Most external sorting methods use the following general strategy: Make a first pass through the file to be sorted, breaking it up into blocks about the size of the internal memory, and sort these blocks. Then, merge the sorted blocks together, if necessary by making several passes through the file, creating successively larger sorted blocks until the whole file is sorted. This approach is called sort–merge, and it has been used effectively since computers first found widespread use in commercial apps in the 1950s.
The simplest sort–merge strategy, which is called balanced multiway merging, is illustrated in Screenshot. The method consists of an initial distribution pass, followed by several multiway merging passes.
In the initial distribution pass, we take the elements A S O from the input, sort them, and put the sorted run A O S on the first output device. Next, we take the elements R T I from the input, sort them, and put the sorted run I R T on the second output device. Continuing in this way, cycling through the output devices, we end with 15 runs: 5 on each output device. In the first merging phase, we merge A O S, I R T, and A G N to get A A G I N O R S T, which we put on the first output device; then, we merge the second runs on the input devices to get D E G G I M N N R, which we put on the second output device; and so forth; again ending up with the data distributed in a balanced manner on three devices. We complete the sort with two additional merging passes.
In the initial distribution pass, we distribute the input among external devices P, P + 1, ..., 2P - 1, in sorted blocks of M records each (except possibly the final block, which is smaller, if N is not a multiple of M). This distribution is easy to do—we read the first M records from the input, sort them, and write the sorted block onto device P; then read the next M records from the input, sort them, and write the sorted block onto device P + 1; and so forth. If, after reaching device 2P - 1 we still have more input (that is, if N > PM), we put a second sorted block on device P, then a second sorted block on device P + 1, and so forth. We continue in this way until the input is exhausted. After the distribution, the number of sorted blocks on each device is N/M rounded up or down to the next integer. If N is a multiple of M, then all the blocks are of size N/M (otherwise, all but the final one are of size N/M). For small N, there may be fewer than P blocks, and one or more of the devices may be empty.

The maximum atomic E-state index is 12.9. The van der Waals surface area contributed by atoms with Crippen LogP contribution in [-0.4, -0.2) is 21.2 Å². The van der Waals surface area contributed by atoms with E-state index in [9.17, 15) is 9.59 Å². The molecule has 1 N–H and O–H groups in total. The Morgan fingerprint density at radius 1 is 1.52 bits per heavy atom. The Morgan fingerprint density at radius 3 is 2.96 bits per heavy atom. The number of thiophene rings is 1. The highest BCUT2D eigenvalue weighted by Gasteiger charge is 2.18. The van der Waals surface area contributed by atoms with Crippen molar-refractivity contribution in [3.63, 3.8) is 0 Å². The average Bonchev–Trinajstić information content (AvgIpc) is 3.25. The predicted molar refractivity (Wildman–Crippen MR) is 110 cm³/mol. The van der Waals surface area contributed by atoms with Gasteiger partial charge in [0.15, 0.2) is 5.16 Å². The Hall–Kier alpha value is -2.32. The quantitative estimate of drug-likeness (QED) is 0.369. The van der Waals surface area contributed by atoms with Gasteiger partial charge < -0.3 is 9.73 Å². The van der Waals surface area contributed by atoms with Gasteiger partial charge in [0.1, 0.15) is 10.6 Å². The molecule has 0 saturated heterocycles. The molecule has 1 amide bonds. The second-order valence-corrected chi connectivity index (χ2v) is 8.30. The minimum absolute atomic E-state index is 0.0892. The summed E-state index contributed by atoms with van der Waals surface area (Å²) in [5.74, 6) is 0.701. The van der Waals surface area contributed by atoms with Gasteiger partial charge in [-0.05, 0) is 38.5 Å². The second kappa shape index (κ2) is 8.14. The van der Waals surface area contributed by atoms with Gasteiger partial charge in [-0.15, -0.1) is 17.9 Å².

In the first multiway merging pass, we regard devices P through 2P - 1 as input devices, and devices 0 through P - 1 as output devices. We do P-way merging to merge the sorted blocks of size M on the input devices into sorted blocks of size PM, then distribute them onto the output devices in as balanced a manner as possible. First, we merge together the first block from each of the input devices and put the result onto device 0; then, we put the result of merging the second block on each input device onto device 1; and so forth. After reaching device P - 1, we put a second sorted block on device 0, then a second sorted block on device 1, and so forth. We continue in this way until the inputs are exhausted. After the distribution, the number of sorted blocks on each device is N/(PM) rounded up or down to the next integer. If N is a multiple of PM, then all the blocks are of size PM (otherwise, the final block is smaller). If N is not larger than PM, there is just one sorted block left (on device 0), and we are finished.
Otherwise, we iterate the process and do a second multiway merging pass, regarding devices 0, 1, ..., P - 1 as the input devices, and devices P, P + 1, ..., 2P - 1 as the output devices. We do P-way merging to make the sorted blocks of size PM on the input devices into sorted blocks of size P2 M, then distribute them back onto the output devices. We are finished after the second pass (with the result on device P) if N is not larger than P2 M.
Continuing in this way, back and forth between devices 0 through P - 1 and devices P through 2P - 1, we increase the size of the blocks by a factor of P through P-way merges until we eventually have just one block, on device 0 or on device P. The final merge in each pass may not be a full P-way merge; otherwise, the process is well balanced. Screenshot depicts the process using only the numbers and relative sizes of the runs. We measure the cost of the merge by performing the indicated multiplications in this table, summing the results (not including the entry in the bottom row), and dividing by the initial number of runs. This calculation gives cost in terms of the number of passes over the data.
In the initial distribution for a balanced three-way sort–merge of a file 15 times the size of the internal memory, we put five runs of relative size 1 on devices 3, 4, and 5, leaving devices 0, 1, and 2 empty. In the first merging phase, we put two runs of size 3 on devices 0 and 1, and one run of size 3 on device 2, leaving devices 3, 4, and 5 empty. Then, we merge the runs on devices 0, 1, and 2, and distribute them back to devices 3, 4, and 5, and so forth, continuing until only one run remains, on device 0. The total number of records processed is 60: four passes over all 15 records.